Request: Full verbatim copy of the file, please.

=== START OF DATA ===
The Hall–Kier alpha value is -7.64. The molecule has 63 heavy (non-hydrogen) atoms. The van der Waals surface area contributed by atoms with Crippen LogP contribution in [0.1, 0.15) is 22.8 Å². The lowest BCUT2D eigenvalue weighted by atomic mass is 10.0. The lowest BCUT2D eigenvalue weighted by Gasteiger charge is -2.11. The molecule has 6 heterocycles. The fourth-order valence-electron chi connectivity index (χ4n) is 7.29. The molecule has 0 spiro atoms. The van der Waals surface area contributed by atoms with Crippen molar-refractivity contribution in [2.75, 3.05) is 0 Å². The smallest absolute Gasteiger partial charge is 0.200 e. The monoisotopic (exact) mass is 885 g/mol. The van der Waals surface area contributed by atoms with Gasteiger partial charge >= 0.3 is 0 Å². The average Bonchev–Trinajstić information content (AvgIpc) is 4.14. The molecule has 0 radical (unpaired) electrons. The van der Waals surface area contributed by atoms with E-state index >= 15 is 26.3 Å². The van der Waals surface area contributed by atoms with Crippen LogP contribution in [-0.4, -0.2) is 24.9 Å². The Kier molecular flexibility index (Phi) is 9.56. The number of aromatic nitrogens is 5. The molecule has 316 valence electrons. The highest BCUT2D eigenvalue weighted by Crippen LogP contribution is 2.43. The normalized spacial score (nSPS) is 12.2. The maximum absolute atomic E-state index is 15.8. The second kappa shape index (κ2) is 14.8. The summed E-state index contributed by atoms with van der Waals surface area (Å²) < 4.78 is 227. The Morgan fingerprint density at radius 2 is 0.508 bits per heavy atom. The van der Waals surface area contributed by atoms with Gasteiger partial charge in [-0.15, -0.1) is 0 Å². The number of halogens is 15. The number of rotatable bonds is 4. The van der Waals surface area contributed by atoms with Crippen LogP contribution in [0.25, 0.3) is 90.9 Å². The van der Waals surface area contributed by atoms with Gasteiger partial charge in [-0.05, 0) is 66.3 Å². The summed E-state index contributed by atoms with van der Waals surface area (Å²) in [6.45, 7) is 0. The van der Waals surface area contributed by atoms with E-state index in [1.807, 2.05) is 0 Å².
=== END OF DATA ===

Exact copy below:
The Hall–Kier alpha value is -7.64. The molecule has 63 heavy (non-hydrogen) atoms. The van der Waals surface area contributed by atoms with Crippen LogP contribution in [0.1, 0.15) is 22.8 Å². The lowest BCUT2D eigenvalue weighted by atomic mass is 10.0. The lowest BCUT2D eigenvalue weighted by Gasteiger charge is -2.11. The molecule has 6 heterocycles. The fourth-order valence-electron chi connectivity index (χ4n) is 7.29. The molecule has 0 spiro atoms. The van der Waals surface area contributed by atoms with Crippen molar-refractivity contribution in [2.75, 3.05) is 0 Å². The smallest absolute Gasteiger partial charge is 0.200 e. The monoisotopic (exact) mass is 885 g/mol. The van der Waals surface area contributed by atoms with Gasteiger partial charge >= 0.3 is 0 Å². The average Bonchev–Trinajstić information content (AvgIpc) is 4.14. The molecule has 0 radical (unpaired) electrons. The van der Waals surface area contributed by atoms with E-state index >= 15 is 26.3 Å². The van der Waals surface area contributed by atoms with Crippen LogP contribution in [-0.4, -0.2) is 24.9 Å². The Kier molecular flexibility index (Phi) is 9.56. The number of aromatic nitrogens is 5. The molecule has 316 valence electrons. The highest BCUT2D eigenvalue weighted by Crippen LogP contribution is 2.43. The normalized spacial score (nSPS) is 12.2. The maximum absolute atomic E-state index is 15.8. The second kappa shape index (κ2) is 14.8. The summed E-state index contributed by atoms with van der Waals surface area (Å²) < 4.78 is 227. The Morgan fingerprint density at radius 2 is 0.508 bits per heavy atom. The van der Waals surface area contributed by atoms with Gasteiger partial charge in [-0.15, -0.1) is 0 Å². The number of halogens is 15. The number of rotatable bonds is 4. The van der Waals surface area contributed by atoms with Crippen LogP contribution in [0.25, 0.3) is 90.9 Å². The van der Waals surface area contributed by atoms with Gasteiger partial charge in [-0.05, 0) is 66.3 Å². The summed E-state index contributed by atoms with van der Waals surface area (Å²) in [6.45, 7) is 0. The van der Waals surface area contributed by atoms with E-state index in [1.807, 2.05) is 0 Å².